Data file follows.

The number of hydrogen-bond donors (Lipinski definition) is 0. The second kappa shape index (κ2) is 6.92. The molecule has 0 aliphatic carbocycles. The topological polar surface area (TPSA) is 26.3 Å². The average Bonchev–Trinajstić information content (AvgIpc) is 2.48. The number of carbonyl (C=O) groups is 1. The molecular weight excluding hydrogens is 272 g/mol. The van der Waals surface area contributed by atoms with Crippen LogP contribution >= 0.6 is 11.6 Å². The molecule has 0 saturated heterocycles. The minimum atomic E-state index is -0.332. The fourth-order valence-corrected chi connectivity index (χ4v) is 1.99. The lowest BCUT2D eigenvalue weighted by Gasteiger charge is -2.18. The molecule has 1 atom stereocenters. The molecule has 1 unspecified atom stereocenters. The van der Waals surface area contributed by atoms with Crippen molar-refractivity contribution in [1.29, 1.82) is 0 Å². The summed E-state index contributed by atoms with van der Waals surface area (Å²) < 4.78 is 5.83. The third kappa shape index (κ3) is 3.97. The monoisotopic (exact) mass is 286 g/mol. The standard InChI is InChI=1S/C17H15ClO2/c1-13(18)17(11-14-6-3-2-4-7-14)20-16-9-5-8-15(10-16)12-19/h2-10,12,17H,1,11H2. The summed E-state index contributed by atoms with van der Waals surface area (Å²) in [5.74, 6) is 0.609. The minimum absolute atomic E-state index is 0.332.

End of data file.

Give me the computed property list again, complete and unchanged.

The number of hydrogen-bond donors (Lipinski definition) is 0. The second kappa shape index (κ2) is 6.92. The molecule has 0 aliphatic carbocycles. The topological polar surface area (TPSA) is 26.3 Å². The average Bonchev–Trinajstić information content (AvgIpc) is 2.48. The number of carbonyl (C=O) groups is 1. The molecular weight excluding hydrogens is 272 g/mol. The van der Waals surface area contributed by atoms with Crippen LogP contribution >= 0.6 is 11.6 Å². The molecule has 0 saturated heterocycles. The minimum atomic E-state index is -0.332. The fourth-order valence-corrected chi connectivity index (χ4v) is 1.99. The lowest BCUT2D eigenvalue weighted by Gasteiger charge is -2.18. The molecule has 1 atom stereocenters. The molecule has 1 unspecified atom stereocenters. The van der Waals surface area contributed by atoms with Crippen molar-refractivity contribution in [1.29, 1.82) is 0 Å². The summed E-state index contributed by atoms with van der Waals surface area (Å²) < 4.78 is 5.83. The third kappa shape index (κ3) is 3.97. The monoisotopic (exact) mass is 286 g/mol. The standard InChI is InChI=1S/C17H15ClO2/c1-13(18)17(11-14-6-3-2-4-7-14)20-16-9-5-8-15(10-16)12-19/h2-10,12,17H,1,11H2. The summed E-state index contributed by atoms with van der Waals surface area (Å²) in [5.74, 6) is 0.609. The minimum absolute atomic E-state index is 0.332.